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Oral health and hearing loss

Oral health and hearing loss Many aspects of our health are interconnected. Find out why poor oral health can contribute to hearing loss and how you can prevent it. 2018 535 Oral health and hearing loss

Healthy teeth make for an attractive smile, but did you know a healthy mouth may also protect your hearing? While it might be difficult to understand how good oral health can prevent hearing loss, think of it this way: harmful bacteria that develops in your mouth as a result of bad oral health can enter your bloodstream and cause inflammation and narrowing of arteries and blood vessels – including those essential for hearing health in your ears and brain.

How your hearing works

oral health hearing loss
Keeping your teeth and mouth healthy is
important for your hearing, too.

Your outer ear, also known as the pinna or auricle, collects sound and funnels it down the ear canal to the eardrum and then into the inner ear, where the sensory organs for hearing (cochlea) and balance are located. Once there, it stimulates a set of hair cells (stereocilia) which translates sound into electrical impulses and transmits them to the brain for interpretation via the auditory nerve.

These hair cells can be damaged by a variety of factors including excessive noise exposure, medications that cause hearing loss and poor circulation to the small blood vessels in the inner ear. Once they are damaged, they cannot be regenerated, and you develop hearing loss. While this occurs naturally as we age, factors such as poor oral and dental health can speed the process along.

The connection between oral health and hearing loss

Good hearing health relies on a rich supply of blood to the cochlea. Because circulation of blood is so important, good heart health is connected to good hearing. According to a publication from Harvard Medical School, a direct link between heart disease and oral health has been hard to establish, but researchers do acknowledge that poor oral health could lead to poor circulation. Dental infections and periodontal disease can lead to heart disease, heart attack and stroke. Bacteria from the mouth can result in overall body inflammation which can impede blood flow and form clots.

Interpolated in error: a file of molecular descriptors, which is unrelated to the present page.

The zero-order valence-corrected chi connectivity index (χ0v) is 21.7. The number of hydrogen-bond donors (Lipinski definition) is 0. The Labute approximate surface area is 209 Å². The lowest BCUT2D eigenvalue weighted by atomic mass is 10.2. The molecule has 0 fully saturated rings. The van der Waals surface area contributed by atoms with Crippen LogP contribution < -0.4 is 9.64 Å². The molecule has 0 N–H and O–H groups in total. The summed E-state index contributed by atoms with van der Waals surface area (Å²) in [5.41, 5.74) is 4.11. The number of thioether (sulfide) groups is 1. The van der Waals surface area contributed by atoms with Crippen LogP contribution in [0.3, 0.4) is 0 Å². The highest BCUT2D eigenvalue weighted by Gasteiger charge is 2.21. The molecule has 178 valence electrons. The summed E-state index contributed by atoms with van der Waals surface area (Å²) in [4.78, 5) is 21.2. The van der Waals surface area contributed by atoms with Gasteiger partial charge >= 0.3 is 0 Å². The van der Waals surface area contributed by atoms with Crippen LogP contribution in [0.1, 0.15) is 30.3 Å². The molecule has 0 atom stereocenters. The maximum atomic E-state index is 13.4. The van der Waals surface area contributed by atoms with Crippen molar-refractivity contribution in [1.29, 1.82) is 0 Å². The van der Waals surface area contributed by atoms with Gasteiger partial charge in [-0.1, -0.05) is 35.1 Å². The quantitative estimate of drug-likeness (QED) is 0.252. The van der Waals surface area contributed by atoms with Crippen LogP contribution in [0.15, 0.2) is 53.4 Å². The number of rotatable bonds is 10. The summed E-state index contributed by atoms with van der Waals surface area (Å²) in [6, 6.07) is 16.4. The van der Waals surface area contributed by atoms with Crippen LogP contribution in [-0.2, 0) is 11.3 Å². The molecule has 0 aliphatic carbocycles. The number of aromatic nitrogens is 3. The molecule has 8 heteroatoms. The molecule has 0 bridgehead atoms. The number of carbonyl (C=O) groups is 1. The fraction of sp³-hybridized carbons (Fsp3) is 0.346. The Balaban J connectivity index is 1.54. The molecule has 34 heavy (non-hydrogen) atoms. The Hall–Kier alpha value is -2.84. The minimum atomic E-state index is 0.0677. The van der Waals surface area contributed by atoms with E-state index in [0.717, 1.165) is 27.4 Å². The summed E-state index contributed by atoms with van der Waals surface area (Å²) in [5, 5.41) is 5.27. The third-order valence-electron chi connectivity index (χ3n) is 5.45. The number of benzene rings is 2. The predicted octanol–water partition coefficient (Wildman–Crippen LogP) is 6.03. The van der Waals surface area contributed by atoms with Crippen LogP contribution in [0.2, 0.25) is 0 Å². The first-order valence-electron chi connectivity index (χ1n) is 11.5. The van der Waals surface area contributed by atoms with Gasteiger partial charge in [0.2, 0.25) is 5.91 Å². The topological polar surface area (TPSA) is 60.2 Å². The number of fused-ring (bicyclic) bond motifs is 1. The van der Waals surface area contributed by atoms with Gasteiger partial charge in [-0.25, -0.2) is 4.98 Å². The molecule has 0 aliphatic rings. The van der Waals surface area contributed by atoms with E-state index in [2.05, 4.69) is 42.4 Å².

The good news is that proper oral health can be easily achieved by establishing these habits: 

  • See your dentist or hygienist every 6 months for a check-up and professional teeth cleaning.
  • Brush your teeth enough: at least twice a day for 2 minutes each time.
  • Select a toothbrush that is small enough to fit into the far crevices of your mouth and around back surfaces of teeth.
  • Floss properly using an 18-inch length of floss so you can use a fresh section of floss every few teeth. Wrap the floss around each tooth and pull debris out.
  • Don't share a toothbrush with anyone, even family!
  • After brushing, rinse your brush and keep it uncovered to air dry.
  • Change your brush every 3-4 months.

That poor oral health has a relationship with hearing loss is yet another example of how so many facets of our health are interconnected. Overall wellness will help you live longer and make those extra years full of vitality. If you suspect you have hearing loss, don't wait to seek help. Hearing loss is well-understood with very effective treatment options. Visit our directory of hearing healthcare professionals to get started on the path to better hearing. 

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